4. Discriminatory uses of IQ test

The US Supreme Court endorsed Virginia's decision in 1924 to authorize the forced sterilization of those with low IQ scores.
Children with low IQ scores were allowed to be murdered by the government in Nazi Germany. The Civil Rights Movement, the Holocaust, and the subsequent usage of IQ testing all raised ethical and logical objections to their respective justifications. Scientists started to compile data on how the environment affected IQ. While an illustration, throughout the 20th century, new generations continuously outperformed each previous generation on older exams as IQ testing was frequently calibrated. The Flynn Effect is the name for this occurrence. Environmental improvements in the form of better diet, healthcare, and education are most likely to blame.
Psychologists tried to utilize IQ tests to assess conditions other than general intellect, such as schizophrenia, depression, etc., around the middle of the 20th century. This diagnosis made use of a subset of the tests to assess IQ and partially depended on the clinical judgment of the elevators, a method that later research proved didn't offer clinically meaningful information. Although we now have a better method for spotting test bias, IQ tests still use many of the same types of questions and designs like the early tests.
 

5. Is the IQ test worthy?

Contrary to the advice of numerous experts, a similar technique still involves diagnosing learning disorders using subtest results. IQ tests are still widely used by psychologists to identify intellectual disabilities, and the results are frequently used to choose the right assisted living, job training, and educational support. Results of intelligence tests are frequently used to defend terrible laws and irrational beliefs. This does not, however, imply that the test is pointless because it actually assesses the ability to reason and solve problems. But it could not be the same as evaluating a person's potential.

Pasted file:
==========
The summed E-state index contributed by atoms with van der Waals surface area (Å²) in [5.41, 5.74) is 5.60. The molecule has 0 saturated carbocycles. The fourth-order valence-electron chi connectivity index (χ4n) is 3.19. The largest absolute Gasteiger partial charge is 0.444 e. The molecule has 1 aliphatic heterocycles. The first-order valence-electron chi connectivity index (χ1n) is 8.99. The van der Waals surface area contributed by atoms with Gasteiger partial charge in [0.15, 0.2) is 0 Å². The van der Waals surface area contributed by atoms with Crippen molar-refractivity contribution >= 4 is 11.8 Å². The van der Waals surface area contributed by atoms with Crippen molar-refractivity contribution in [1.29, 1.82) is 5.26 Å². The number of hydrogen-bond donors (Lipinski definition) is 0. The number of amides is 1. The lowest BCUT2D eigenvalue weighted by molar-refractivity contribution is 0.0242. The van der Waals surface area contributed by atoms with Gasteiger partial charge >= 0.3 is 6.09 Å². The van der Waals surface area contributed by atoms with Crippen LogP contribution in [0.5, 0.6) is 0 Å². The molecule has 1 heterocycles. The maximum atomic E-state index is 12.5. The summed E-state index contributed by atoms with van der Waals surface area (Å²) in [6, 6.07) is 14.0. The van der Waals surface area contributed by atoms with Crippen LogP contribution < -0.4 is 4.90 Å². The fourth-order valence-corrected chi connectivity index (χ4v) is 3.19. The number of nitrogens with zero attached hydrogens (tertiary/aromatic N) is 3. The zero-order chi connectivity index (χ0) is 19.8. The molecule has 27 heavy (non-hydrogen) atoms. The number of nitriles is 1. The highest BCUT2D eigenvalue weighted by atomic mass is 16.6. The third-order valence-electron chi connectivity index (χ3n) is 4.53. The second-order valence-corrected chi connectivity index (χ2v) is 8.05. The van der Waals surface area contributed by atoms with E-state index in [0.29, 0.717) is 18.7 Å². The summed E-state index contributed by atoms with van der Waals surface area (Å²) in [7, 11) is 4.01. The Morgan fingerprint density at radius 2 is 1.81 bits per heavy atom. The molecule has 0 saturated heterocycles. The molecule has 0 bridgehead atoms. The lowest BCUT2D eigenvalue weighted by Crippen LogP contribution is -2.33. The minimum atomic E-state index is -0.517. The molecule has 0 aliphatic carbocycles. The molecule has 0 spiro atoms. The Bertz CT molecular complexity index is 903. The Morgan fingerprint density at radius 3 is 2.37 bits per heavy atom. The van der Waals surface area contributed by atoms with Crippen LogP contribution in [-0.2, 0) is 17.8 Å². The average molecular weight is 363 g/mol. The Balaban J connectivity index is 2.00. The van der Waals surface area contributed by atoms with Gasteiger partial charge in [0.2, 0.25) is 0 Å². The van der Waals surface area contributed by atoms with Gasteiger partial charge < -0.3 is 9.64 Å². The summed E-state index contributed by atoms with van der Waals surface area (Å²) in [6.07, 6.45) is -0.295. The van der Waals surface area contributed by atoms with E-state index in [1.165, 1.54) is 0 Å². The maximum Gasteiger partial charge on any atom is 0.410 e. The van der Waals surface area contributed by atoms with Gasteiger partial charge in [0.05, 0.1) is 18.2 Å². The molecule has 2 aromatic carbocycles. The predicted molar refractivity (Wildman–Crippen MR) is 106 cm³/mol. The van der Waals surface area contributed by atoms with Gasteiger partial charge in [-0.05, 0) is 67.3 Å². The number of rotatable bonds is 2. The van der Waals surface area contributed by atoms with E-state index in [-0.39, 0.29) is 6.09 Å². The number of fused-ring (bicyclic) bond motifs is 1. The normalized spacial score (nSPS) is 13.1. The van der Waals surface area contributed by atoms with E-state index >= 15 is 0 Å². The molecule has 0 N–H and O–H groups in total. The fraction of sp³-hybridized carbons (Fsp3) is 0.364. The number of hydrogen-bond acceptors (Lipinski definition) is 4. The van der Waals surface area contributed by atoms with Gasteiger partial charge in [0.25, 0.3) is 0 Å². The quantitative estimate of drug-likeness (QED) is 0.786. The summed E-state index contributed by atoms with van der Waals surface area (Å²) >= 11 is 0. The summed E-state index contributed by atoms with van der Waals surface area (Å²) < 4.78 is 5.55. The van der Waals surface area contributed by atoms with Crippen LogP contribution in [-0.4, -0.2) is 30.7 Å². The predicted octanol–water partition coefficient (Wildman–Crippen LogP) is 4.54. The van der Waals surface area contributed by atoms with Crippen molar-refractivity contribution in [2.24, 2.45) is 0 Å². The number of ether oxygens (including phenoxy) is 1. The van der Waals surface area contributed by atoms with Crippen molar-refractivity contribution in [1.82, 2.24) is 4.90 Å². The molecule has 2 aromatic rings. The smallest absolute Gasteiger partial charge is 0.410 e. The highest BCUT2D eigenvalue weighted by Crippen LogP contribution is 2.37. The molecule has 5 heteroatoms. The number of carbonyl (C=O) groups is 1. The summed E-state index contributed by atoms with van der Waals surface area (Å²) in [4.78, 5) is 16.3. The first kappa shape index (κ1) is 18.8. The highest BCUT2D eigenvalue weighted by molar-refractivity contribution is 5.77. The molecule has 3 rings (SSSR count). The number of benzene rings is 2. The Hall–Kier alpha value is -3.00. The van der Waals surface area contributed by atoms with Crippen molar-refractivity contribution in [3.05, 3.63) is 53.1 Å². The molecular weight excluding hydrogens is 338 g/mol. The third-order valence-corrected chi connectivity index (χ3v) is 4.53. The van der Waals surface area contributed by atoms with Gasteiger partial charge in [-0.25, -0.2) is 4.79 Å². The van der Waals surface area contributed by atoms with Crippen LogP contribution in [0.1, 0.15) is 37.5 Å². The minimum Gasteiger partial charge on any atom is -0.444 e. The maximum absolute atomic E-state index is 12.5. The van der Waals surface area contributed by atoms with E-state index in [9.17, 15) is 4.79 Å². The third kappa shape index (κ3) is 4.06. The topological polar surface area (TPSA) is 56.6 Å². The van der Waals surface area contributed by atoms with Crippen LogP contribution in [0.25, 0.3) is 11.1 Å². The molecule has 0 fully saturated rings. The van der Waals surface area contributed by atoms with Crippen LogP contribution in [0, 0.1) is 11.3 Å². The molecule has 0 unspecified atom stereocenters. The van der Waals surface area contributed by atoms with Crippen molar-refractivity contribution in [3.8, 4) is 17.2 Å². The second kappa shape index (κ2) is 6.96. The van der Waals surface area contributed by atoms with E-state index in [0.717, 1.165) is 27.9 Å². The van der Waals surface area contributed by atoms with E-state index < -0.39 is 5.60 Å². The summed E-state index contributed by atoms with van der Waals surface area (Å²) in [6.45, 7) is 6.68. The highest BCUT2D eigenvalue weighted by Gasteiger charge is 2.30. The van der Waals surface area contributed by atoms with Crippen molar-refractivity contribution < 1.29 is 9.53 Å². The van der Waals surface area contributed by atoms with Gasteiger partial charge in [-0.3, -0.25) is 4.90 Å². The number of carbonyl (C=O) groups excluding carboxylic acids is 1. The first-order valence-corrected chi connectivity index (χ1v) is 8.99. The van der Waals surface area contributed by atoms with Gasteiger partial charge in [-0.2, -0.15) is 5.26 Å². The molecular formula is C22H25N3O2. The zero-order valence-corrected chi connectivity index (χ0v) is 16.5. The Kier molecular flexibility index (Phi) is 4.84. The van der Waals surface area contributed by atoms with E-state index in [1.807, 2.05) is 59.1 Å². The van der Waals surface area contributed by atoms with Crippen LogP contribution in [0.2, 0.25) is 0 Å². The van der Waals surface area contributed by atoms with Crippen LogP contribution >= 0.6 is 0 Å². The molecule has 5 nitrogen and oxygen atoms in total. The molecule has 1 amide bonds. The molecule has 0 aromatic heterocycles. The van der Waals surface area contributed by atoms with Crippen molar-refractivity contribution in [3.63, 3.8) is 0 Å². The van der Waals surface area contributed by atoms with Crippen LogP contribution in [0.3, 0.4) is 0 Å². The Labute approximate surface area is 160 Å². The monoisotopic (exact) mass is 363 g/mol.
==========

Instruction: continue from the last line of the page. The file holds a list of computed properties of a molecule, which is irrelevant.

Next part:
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Does the IQ test actually work?

IQ tests evaluate a wide range of abilities, including verbal comprehension, working memory, and fluid reasoning. But he adds that the evidence indicates IQ tests should only be used to assess a person's general intellect because they are currently ill-equipped to produce meaningful results for these individual abilities.

Who first use IQ test?

The first exam that resembled a contemporary intelligence test was created by Frenchman Alfred Binet (1857–1911) around the turn of the 20th century.

How IQ tests are biased?

Some academics claim that IQ tests are skewed toward the cultures in which they were produced, primarily white, Western society since intelligence is "culturally distinctive." They could therefore be a concern in situations with a variety of cultures.

Who has the highest IQ ever?

With an intelligence quotient (IQ) of 228—among the highest ever—Marilyn Vos Savant won the St.